Here’s an interesting twist on a question we get all the time. We’re often asked, “Can I have an English-only rule in the workplace?” The answer is generally no, unless there are very strong business reasons dictating it. In this case, the question was, “Can I require a bilingual workforce?” The court said the answer was yes. Read on to find out why.
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¿Habla usted Espanol?
Do you speak Spanish? That was essentially the question Kare Distribution asked Lee Church, a sales representative who had begun working for the company on June 23, 2004. A few months later, Kare executives decided that because the company’s target market was largely bilingual, it would hire only sales representatives who were bilingual in English and Spanish.
In fact, Kare advertised job openings in the Houston Chronicle for English- and Spanish-speaking sales reps. For incumbent employees who didn’t speak Spanish (like Church), the company offered Spanish classes.
¡Queda usted despedido!
Ultimately, on November 3, Kare fired Church. He then claimed that he was a victim of discrimination. Why? Well, he argued, because Kare decided to replace non-Spanish-speaking employees with bilingual English- and Spanish-speaking sales representatives. The trial court threw out Church’s claim, and the federal court of appeals covering Texas said basically, “Lo siento, pero usted no està de suerte.”
Why was that the case? The court said there was no evidence that Kare implemented its bilingual requirements as a cover-up for unlawful discrimination. In other words, the company wasn’t motivated to discriminate against Anglos by imposing the bilingual requirement. There was no evidence of unlawful motivation — in fact, the evidence was to the contrary, considering Kare offered company-sponsored Spanish courses. Under the new policy, everyone, no matter what their race, ethnicity, or national origin, needed to know Spanish to fulfill the job requirements. The converse was equally true: Native Spanish speakers needed to know English to fulfill the job requirements.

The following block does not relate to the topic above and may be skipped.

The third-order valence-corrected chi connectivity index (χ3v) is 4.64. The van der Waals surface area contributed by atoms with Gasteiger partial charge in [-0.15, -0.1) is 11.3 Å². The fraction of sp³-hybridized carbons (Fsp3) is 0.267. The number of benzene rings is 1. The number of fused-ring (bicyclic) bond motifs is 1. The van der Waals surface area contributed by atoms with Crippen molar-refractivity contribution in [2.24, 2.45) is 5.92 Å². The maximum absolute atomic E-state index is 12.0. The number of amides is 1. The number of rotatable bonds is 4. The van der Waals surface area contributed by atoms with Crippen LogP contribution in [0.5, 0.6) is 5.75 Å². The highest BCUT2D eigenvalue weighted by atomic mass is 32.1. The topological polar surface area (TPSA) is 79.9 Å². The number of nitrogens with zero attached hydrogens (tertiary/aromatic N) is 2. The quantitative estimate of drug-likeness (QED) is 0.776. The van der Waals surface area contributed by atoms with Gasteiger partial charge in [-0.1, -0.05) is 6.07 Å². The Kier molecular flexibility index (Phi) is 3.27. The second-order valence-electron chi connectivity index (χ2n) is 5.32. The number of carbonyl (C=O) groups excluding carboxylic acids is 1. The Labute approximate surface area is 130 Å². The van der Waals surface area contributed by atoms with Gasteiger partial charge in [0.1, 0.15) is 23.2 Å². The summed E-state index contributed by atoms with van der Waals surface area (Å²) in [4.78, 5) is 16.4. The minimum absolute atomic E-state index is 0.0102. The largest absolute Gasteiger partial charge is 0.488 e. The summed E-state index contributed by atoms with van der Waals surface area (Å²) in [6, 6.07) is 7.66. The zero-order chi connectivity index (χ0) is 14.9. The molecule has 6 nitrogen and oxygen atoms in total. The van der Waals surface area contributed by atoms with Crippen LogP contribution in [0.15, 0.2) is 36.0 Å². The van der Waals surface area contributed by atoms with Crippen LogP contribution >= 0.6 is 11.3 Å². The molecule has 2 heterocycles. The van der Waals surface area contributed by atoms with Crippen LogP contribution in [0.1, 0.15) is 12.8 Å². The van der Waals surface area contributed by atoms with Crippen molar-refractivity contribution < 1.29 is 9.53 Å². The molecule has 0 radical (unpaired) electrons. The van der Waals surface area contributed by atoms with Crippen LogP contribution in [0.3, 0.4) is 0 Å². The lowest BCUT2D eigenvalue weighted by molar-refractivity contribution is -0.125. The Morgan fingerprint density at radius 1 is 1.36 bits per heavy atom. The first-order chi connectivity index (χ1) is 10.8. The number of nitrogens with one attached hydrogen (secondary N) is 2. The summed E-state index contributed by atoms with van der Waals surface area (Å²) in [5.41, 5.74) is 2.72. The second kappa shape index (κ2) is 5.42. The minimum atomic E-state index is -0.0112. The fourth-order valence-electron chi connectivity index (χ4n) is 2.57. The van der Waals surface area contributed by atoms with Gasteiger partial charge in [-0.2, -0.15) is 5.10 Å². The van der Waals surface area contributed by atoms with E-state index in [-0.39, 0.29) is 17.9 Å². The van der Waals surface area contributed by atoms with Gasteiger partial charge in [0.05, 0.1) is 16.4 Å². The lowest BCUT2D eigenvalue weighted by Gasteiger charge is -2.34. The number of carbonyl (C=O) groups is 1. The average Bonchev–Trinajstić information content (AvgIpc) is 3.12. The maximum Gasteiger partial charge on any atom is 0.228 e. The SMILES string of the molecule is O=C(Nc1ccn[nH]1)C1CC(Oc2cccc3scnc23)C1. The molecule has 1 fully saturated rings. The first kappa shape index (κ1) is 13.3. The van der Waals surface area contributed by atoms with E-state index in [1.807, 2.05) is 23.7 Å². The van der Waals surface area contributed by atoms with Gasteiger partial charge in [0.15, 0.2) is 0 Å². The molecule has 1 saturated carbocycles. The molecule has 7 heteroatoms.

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¿Què quiere decirlo?
Here are some take-home points. First, Kare Distribution was able to promulgate its language rule because it had a concrete and justifiable business need. Had its purported need for bilingual employees simply been a smoke screen for discriminatory decisionmaking, the result would have been different. But the evidence was all to the contrary.
It was also crucial to the company’s defense that native Spanish speakers had to know English to fulfill the job requirements. (Although if I was representing Church, I might have argued that most, if not all, Spanish speakers at Kare already spoke English, but that few, if any, English speakers already spoke Spanish.)
Still, proceed cautiously in this area. One case doesn’t give you a blanket right to impose language requirements in the workplace, and the Equal Employment Opportunity Commission (EEOC) looks at these cases very carefully.